I wasn’t able to see it opening weekend, but I finally saw Thor: Ragnarok. From the moment we got the first trailer, I was excited to see the film. Here are my thoughts on the film. Warning: spoilers ahead!
When word was released that the next Thor film was going to deal with Ragnarök, I expected dark and angsty. This movie was a lot of fun. There were plenty of funny moments from the main cast and even minor characters like Topaz, the Grandmaster’s assistant played by Rachel House. Korg, who was voiced by director Taika Waititi, made me laugh every time he came on screen. I loved that character. I’m still quoting some of his lines to family and friends and laughing about it.
While the humor was great, I did feel like it took away from other parts of the story. For example, Odin’s death. The brothers don’t have time to mourn because they immediately had to deal with Hela and then ending up on Sakaar where Valkyrie is drunk and flopping off of ramps.
We’ve seen Thor deal with loss, but never quite like this. His father, his beloved hammer, and his homeworld in one film. I would have liked to see a bit more of an emotional performance from Hemsworth. We got the small moment of the cliff, his moment of disappointment while looking for a weapon on Sakaar, and then the scene where he kicks things in frustration like a teenager.
As usual for most Marvel films, the visuals for Thor: Ragnarok were spectacular. Ever since the first film, I’ve been awe at the scenes where they use the Bifrost and portals to travel. Hela’s transformations were seamless. Visually, one of my favorite scenes was the flashback of the Valkyrie battling Hela.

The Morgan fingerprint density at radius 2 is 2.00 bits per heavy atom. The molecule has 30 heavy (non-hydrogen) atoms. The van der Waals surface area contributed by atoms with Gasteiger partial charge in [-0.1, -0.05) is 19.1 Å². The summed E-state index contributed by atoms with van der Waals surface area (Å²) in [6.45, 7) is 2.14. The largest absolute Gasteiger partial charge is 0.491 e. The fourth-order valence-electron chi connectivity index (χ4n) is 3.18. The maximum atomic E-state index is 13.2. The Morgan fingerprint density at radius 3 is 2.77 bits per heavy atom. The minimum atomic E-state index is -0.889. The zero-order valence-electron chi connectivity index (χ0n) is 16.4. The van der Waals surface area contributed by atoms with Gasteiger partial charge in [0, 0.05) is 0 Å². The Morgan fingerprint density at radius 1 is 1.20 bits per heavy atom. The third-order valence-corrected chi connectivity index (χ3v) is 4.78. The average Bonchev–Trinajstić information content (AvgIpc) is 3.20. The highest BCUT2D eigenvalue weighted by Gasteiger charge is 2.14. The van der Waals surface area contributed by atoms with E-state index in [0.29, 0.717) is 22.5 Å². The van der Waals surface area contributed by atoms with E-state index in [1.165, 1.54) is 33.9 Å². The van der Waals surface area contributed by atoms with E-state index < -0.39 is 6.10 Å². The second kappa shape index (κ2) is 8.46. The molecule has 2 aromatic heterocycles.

Another one of my favorite visual moments is the return to Asgard from Sakaar. Overall, it was a nice movie for the eyes.
Over the years, Marvel Studios has gotten critiques that the film adaptions of well-known villains haven’t been that great. I think Hela was a better villain than others in the MCU. Beyond the writing, Cate Blanchett’s performance brought strength to the character. She knew what she wanted and had qualms about killing anyone to get there. Her motivations and backstory are believable.
I have a preference for hints in earlier content about things to come in storytelling, i.e. a secret sibling. But when you have different teams writing each film and some altered storyline for characters, it’s almost impossible for any one writer and director to guess what the next team will bring in and what Marvel will approve.
Now, I’m left wondering about the relationship between the departed Frigga and her eldest child. Was she in support of her imprisonment? How did Hela react to news of Frigga’s death? Questions that may be irrelevant to the plot of Thor: Ragnarok, but questions I have none the less.
Favorite Parts of Film
I loved her character. Flawed and dealing with the loss of the other valkyrie and the disappointment of the royal family’s drama, we see this woman once bond by duty coping in the way she knows best. Tessa Thompson’s performance was great. Question: How’d her hair go from half up and braided to flowing. Does her armor style her hair too?
Like I mentioned earlier in the review, Korg kept me laughing. He was a funny and interesting device to provide some backstory when telling Thor about the Grandmaster’s fight dome. His inclusion later in the story wasn’t expected but made sense. I thought he was just going to be a funny throwaway character, but he actually got to do things.
3. Thor Getting His Full Powers
Watching Thor use his lightning was cool and fulfilling. I was expecting him to somehow reforge Mjolnir, but maybe that’s to come later even though we don’t know where the pieces are. I think him freezing in combat to have visions of Odin probably didn’t make sense strategically, but they were interesting.
Honorable mention to the great Heimdall played by this handsome and talented Idris Elba. I wasn’t feeling the dreads, but I was definitely here for his storyline. When the film started with Skurge at the Bifrost, I was like “That isn’t Heimdall!” but I was pleased to find him doing his own thing and being heroic.